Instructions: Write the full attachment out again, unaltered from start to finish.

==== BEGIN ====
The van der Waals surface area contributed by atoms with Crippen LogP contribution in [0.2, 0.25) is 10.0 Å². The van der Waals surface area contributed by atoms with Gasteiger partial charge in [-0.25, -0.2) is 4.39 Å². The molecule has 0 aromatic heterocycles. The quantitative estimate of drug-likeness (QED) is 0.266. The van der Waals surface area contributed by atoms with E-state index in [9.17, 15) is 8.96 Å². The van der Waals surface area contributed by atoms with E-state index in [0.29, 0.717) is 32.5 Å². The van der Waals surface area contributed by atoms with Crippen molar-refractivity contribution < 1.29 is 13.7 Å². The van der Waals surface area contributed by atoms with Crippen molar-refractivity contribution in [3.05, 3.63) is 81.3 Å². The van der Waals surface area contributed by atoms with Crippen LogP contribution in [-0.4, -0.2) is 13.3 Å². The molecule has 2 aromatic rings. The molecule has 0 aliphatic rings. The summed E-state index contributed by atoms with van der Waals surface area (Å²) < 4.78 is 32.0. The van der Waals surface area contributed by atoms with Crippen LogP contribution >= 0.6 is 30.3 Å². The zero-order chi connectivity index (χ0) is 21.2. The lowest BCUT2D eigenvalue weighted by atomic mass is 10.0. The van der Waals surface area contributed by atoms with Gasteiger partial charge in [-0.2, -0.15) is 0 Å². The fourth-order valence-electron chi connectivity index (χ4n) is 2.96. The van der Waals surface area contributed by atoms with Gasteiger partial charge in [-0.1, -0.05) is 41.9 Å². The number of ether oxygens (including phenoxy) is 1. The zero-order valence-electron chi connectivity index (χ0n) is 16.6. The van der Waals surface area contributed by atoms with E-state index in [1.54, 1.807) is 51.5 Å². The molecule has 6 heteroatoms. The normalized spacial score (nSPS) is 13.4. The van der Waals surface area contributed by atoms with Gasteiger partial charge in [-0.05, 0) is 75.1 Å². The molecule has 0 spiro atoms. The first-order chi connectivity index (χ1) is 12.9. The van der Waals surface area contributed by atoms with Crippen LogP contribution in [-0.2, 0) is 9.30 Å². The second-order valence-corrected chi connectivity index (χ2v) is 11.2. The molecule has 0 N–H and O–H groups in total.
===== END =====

The van der Waals surface area contributed by atoms with Crippen LogP contribution in [0.2, 0.25) is 10.0 Å². The van der Waals surface area contributed by atoms with Gasteiger partial charge in [-0.25, -0.2) is 4.39 Å². The molecule has 0 aromatic heterocycles. The quantitative estimate of drug-likeness (QED) is 0.266. The van der Waals surface area contributed by atoms with E-state index in [9.17, 15) is 8.96 Å². The van der Waals surface area contributed by atoms with E-state index in [0.29, 0.717) is 32.5 Å². The van der Waals surface area contributed by atoms with Crippen molar-refractivity contribution < 1.29 is 13.7 Å². The van der Waals surface area contributed by atoms with Crippen molar-refractivity contribution in [3.05, 3.63) is 81.3 Å². The van der Waals surface area contributed by atoms with Crippen LogP contribution in [-0.4, -0.2) is 13.3 Å². The molecule has 2 aromatic rings. The molecule has 0 aliphatic rings. The summed E-state index contributed by atoms with van der Waals surface area (Å²) < 4.78 is 32.0. The van der Waals surface area contributed by atoms with Crippen LogP contribution >= 0.6 is 30.3 Å². The zero-order chi connectivity index (χ0) is 21.2. The lowest BCUT2D eigenvalue weighted by atomic mass is 10.0. The van der Waals surface area contributed by atoms with Gasteiger partial charge in [-0.2, -0.15) is 0 Å². The fourth-order valence-electron chi connectivity index (χ4n) is 2.96. The van der Waals surface area contributed by atoms with Gasteiger partial charge in [-0.1, -0.05) is 41.9 Å². The number of ether oxygens (including phenoxy) is 1. The zero-order valence-electron chi connectivity index (χ0n) is 16.6. The van der Waals surface area contributed by atoms with E-state index in [1.54, 1.807) is 51.5 Å². The molecule has 6 heteroatoms. The normalized spacial score (nSPS) is 13.4. The van der Waals surface area contributed by atoms with Gasteiger partial charge in [-0.05, 0) is 75.1 Å². The molecule has 0 spiro atoms. The first-order chi connectivity index (χ1) is 12.9. The van der Waals surface area contributed by atoms with Crippen LogP contribution in [-0.2, 0) is 9.30 Å². The second-order valence-corrected chi connectivity index (χ2v) is 11.2. The molecule has 0 N–H and O–H groups in total.